Mary, the Holy Mother of God
Psalm 67:2-3, 5, 6, 8
January 1, 2019
As we gather here today to celebrate a holy day, it is January 1st. In our country it is New Year’s Day. However, the fact that we are beginning a new year on the secular calendar is not what our holy day is for.
Our holy day today is the Solemnity of Mary, the Holy Mother of God. It just happens to fall on January 1st. There are countries in Asia that celebrate their secular new year at a different time but all Catholics celebrate this solemnity today.
One week ago we celebrated Christmas Day. Our Christmas season will continue till we celebrate the Baptism of the Lord.
During our Christmas season we celebrate multiple feasts and solemnities. This past weekend we celebrated the Feast of the Holy Family. Next week we will celebrate the Epiphany. Christmas will end with our celebration of the Baptism of the Lord the following weekend.
As part of our Christmas season, we celebrate this solemnity of Mary today to honor her for her role as mother of Jesus. It is celebrated today, eight days following his birth, in recognition that in her role as a faithful Jewish mother, in accord with Jewish custom, she saw that Jesus was circumcised on his eighth day.
We call Mary the Mother of God. Last year, I spoke about how there was great debate in the early church whether to call her “Mother of Christ” or “Mother of God.” We call her “Mother of God” to recognize that Jesus was both human and divine. In his divinity, he is consubstantial with the Father.
Today, I would like to look at Mary as mother of the human side of Jesus.
What did Mary do as Jesus’ mother? It started in her giving birth to Jesus. However, this alone is not all she did as his mother. After all, families adopt children. In those families, mom is still very much the mother even though she did not give birth to her child. The same can also be true for some step-mothers.
A mother is one who cares for her children. A mother is one who is there for her children in the good times but also in their struggles. A mother is one who loves her children.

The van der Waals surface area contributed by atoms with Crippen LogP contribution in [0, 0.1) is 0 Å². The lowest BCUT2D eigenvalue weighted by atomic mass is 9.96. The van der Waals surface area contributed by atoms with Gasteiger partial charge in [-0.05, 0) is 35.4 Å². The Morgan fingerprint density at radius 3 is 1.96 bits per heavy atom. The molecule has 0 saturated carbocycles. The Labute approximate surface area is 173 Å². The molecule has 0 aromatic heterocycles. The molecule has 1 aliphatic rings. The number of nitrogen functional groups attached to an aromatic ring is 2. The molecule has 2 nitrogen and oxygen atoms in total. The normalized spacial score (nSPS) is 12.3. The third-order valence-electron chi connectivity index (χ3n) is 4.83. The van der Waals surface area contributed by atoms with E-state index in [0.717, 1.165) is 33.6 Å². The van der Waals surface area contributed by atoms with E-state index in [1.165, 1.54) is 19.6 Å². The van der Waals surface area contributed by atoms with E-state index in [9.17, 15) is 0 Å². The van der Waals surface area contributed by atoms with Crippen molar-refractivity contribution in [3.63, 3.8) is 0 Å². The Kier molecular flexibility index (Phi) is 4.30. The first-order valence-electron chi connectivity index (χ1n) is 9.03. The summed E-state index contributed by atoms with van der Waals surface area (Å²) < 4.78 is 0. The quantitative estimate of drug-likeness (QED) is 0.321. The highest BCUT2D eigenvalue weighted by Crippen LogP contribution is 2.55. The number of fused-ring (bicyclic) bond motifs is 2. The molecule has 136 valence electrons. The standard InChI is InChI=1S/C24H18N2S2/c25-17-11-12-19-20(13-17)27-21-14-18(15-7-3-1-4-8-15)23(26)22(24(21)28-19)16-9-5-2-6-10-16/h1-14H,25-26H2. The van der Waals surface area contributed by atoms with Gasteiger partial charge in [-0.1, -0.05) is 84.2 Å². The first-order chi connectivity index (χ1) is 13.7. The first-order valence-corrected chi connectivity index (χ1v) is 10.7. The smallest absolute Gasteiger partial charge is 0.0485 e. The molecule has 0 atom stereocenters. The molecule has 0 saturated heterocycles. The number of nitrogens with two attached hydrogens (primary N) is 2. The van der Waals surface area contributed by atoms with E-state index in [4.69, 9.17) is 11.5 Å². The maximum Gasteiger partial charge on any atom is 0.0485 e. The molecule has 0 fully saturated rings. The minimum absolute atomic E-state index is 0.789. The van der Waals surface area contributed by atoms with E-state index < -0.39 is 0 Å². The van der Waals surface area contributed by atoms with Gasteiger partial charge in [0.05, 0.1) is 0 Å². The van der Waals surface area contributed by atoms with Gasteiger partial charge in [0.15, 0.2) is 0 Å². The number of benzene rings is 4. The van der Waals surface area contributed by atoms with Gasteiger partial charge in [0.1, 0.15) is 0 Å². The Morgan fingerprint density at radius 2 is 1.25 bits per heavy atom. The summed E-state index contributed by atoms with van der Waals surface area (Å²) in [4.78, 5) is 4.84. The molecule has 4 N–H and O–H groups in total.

As Jesus’ mother, Mary saw that he was raised to follow all the Jewish customs. She was an example of what it means to be a disciple. Here is we also see Mary as our mother, just as she was for Jesus, she is the model disciple for what it means to be Christian.
Mary would have done whatever she could for Jesus. When there was nothing physical she could do as at the foot of the Cross, she was present there and prayed. As our mother, Mary intercedes for us.
Mary was also an example to Jesus, and still is for us, of what it means to be a person of prayer and reflection. We see in it our gospel today when she listens to what the shepherds say when it says, “And Mary kept all these things, reflecting on them in her heart.”
We are to be people who pray and reflect. Here, I return to what I said at the beginning. Today is New Year’s Day on our secular calendar. People will make new year’s resolutions. Some might even keep their new year’s resolutions.
New Year’s is not a religious occasion but we can use it as time to think about what it means to be a good Christian disciple. Ask yourself what blessings you received in 2018. Have you given thanks to God for those blessings?
What sufferings did you face in 2018? How was God present for you in those sufferings? If those sufferings are going to continue into 2019, how might you seek God’s help and presence in the sufferings? What would you like to improve in 2019?
Ask God to help you reflect on this. For example, you could simply resolve to lose weight or you could ask God with Mary’s intercession to help you take better care of the body that he has given you.
May Mary intercede for us as our mother and God bless us all as we begin 2019.